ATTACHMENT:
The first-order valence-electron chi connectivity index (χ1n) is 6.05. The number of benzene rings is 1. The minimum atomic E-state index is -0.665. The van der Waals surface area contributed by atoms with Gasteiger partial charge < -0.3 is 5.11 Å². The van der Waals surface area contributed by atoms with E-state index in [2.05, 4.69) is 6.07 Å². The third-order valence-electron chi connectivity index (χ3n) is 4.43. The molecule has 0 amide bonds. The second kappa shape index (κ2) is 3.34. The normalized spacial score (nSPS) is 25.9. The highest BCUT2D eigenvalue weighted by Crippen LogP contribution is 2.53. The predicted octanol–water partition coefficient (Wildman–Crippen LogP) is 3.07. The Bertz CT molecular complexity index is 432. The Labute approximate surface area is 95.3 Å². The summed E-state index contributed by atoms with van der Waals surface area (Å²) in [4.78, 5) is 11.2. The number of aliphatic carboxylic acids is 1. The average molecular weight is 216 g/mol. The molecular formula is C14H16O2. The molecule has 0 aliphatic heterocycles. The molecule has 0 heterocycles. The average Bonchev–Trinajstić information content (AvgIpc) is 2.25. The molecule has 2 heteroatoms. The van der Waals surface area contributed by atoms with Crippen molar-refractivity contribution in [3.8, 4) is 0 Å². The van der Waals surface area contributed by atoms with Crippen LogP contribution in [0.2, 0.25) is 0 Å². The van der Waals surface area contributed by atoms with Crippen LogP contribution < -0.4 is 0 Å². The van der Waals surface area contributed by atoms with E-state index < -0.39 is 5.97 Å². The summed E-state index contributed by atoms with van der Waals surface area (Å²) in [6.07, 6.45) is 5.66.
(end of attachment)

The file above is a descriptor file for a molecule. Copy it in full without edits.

The first-order valence-electron chi connectivity index (χ1n) is 6.05. The number of benzene rings is 1. The minimum atomic E-state index is -0.665. The van der Waals surface area contributed by atoms with Gasteiger partial charge < -0.3 is 5.11 Å². The van der Waals surface area contributed by atoms with E-state index in [2.05, 4.69) is 6.07 Å². The third-order valence-electron chi connectivity index (χ3n) is 4.43. The molecule has 0 amide bonds. The second kappa shape index (κ2) is 3.34. The normalized spacial score (nSPS) is 25.9. The highest BCUT2D eigenvalue weighted by Crippen LogP contribution is 2.53. The predicted octanol–water partition coefficient (Wildman–Crippen LogP) is 3.07. The Bertz CT molecular complexity index is 432. The Labute approximate surface area is 95.3 Å². The summed E-state index contributed by atoms with van der Waals surface area (Å²) in [4.78, 5) is 11.2. The number of aliphatic carboxylic acids is 1. The average molecular weight is 216 g/mol. The molecular formula is C14H16O2. The molecule has 0 aliphatic heterocycles. The molecule has 0 heterocycles. The average Bonchev–Trinajstić information content (AvgIpc) is 2.25. The molecule has 2 heteroatoms. The van der Waals surface area contributed by atoms with Crippen molar-refractivity contribution in [3.8, 4) is 0 Å². The van der Waals surface area contributed by atoms with Crippen LogP contribution in [0.2, 0.25) is 0 Å². The van der Waals surface area contributed by atoms with Crippen LogP contribution < -0.4 is 0 Å². The van der Waals surface area contributed by atoms with E-state index < -0.39 is 5.97 Å². The summed E-state index contributed by atoms with van der Waals surface area (Å²) in [6.07, 6.45) is 5.66.